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Answers to Your Questions About Magnesium Supplements

Facts About Magnesium

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Magnesium Supplements

Magnesium

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Magnesium: What is it?

Magnesium is a mineral needed by every cell of your body. About half of your body's magnesium stores are found inside cells of body tissues and organs, and half are combined with calcium and phosphorus in bone. Only 1 percent of the magnesium in your body is found in blood. Your body works very hard to keep blood levels of magnesium constant.

Magnesium is needed for more than 300 biochemical reactions in the body. It helps maintain normal muscle and nerve function, keeps heart rhythm steady, and bones strong. It is also involved in energy metabolism and protein synthesis.

What Foods Provide Magnesium?

Green vegetables such as spinach provide magnesium because the center of the chlorophyll molecule contains magnesium. Nuts, seeds, and some whole grains are also good sources of magnesium.

Although magnesium is present in many foods, it usually occurs in small amounts. As with most nutrients, daily needs for magnesium cannot be met from a single food. Eating a wide variety of foods, including five servings of fruits and vegetables daily and plenty of whole grains, helps to ensure an adequate intake of magnesium.

The magnesium content of refined foods is usually low (4). Whole-wheat bread, for example, has twice as much magnesium as white bread because the magnesium-rich germ and bran are removed when white flour is processed. The table of food sources of magnesium suggests many dietary sources of magnesium.

Drinking water can provide magnesium, but the amount varies according to the water supply. "Hard" water contains more magnesium than "soft" water. Dietary surveys do not estimate magnesium intake from water, which may lead to underestimating total magnesium intake and its variability.

What is the Recommended Dietary Allowance for Magnesium?

The Recommended Dietary Allowance (RDA) is the average daily dietary intake level that is sufficient to meet the nutrient requirements of nearly all (97-98 percent) individuals in each life-stage and gender group.

Results of two national surveys, the National Health and Nutrition Examination Survey (NHANES III-1988-91) and the Continuing Survey of Food Intakes of Individuals (1994 CSFII), indicated that the diets of most adult men and women do not provide the recommended amounts of magnesium. The surveys also suggested that adults age 70 and over eat less magnesium than younger adults, and that non-Hispanic black subjects consumed less magnesium than either non-Hispanic white or Hispanic subjects.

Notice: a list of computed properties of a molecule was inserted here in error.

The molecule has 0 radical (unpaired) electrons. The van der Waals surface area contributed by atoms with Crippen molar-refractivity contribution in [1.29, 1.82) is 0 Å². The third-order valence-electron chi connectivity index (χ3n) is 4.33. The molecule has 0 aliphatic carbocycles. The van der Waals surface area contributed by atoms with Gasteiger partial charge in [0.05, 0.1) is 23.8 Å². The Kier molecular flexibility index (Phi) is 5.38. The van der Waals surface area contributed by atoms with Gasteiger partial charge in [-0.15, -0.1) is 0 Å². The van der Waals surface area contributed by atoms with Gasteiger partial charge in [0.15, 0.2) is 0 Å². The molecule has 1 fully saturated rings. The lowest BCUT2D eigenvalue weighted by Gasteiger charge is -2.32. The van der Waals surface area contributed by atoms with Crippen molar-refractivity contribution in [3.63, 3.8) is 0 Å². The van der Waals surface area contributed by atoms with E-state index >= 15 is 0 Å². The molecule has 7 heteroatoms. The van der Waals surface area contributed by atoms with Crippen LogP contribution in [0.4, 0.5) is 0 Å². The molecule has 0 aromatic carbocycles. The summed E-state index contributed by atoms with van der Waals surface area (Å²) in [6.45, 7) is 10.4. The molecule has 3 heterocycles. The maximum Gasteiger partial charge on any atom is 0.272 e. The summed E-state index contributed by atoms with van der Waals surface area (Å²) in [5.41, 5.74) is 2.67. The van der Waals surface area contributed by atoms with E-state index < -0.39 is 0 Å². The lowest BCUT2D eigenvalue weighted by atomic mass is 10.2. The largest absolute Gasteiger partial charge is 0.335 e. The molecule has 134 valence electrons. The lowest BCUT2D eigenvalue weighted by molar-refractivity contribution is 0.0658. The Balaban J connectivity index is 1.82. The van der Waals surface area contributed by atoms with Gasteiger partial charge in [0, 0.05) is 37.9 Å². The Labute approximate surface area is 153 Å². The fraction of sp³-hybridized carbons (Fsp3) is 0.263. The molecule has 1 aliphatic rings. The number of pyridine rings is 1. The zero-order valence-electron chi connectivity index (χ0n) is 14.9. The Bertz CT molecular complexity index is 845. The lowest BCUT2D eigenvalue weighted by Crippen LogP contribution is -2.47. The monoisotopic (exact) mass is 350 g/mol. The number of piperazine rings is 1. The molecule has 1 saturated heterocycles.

When Can Magnesium Deficiency Occur?

Even though dietary surveys suggest that many Americans do not consume magnesium in recommended amounts, magnesium deficiency is rarely seen in the United States in adults. When magnesium deficiency does occur, it is usually due to excessive loss of magnesium in urine, gastrointestinal system disorders that cause a loss of magnesium or limit magnesium absorption, or a chronically low intake of magnesium.

Treatment with diuretics (water pills), some antibiotics, and some medicine used to treat cancer, such as Cisplatin, can increase the loss of magnesium in urine . Poorly controlled diabetes increases loss of magnesium in urine, causing a depletion of magnesium stores. Alcohol also increases excretion of magnesium in urine, and a high alcohol intake has been associated with magnesium deficiency.

Gastrointestinal problems, such as malabsorption disorders, can cause magnesium depletion by preventing the body from using the magnesium in food. Chronic or excessive vomiting and diarrhea may also result in magnesium depletion.

Signs of magnesium deficiency include confusion, disorientation, loss of appetite, depression, muscle contractions and cramps, tingling, numbness, abnormal heart rhythms, coronary spasm, and seizures.

Next: Reasons for Taking Magnesium Supplements

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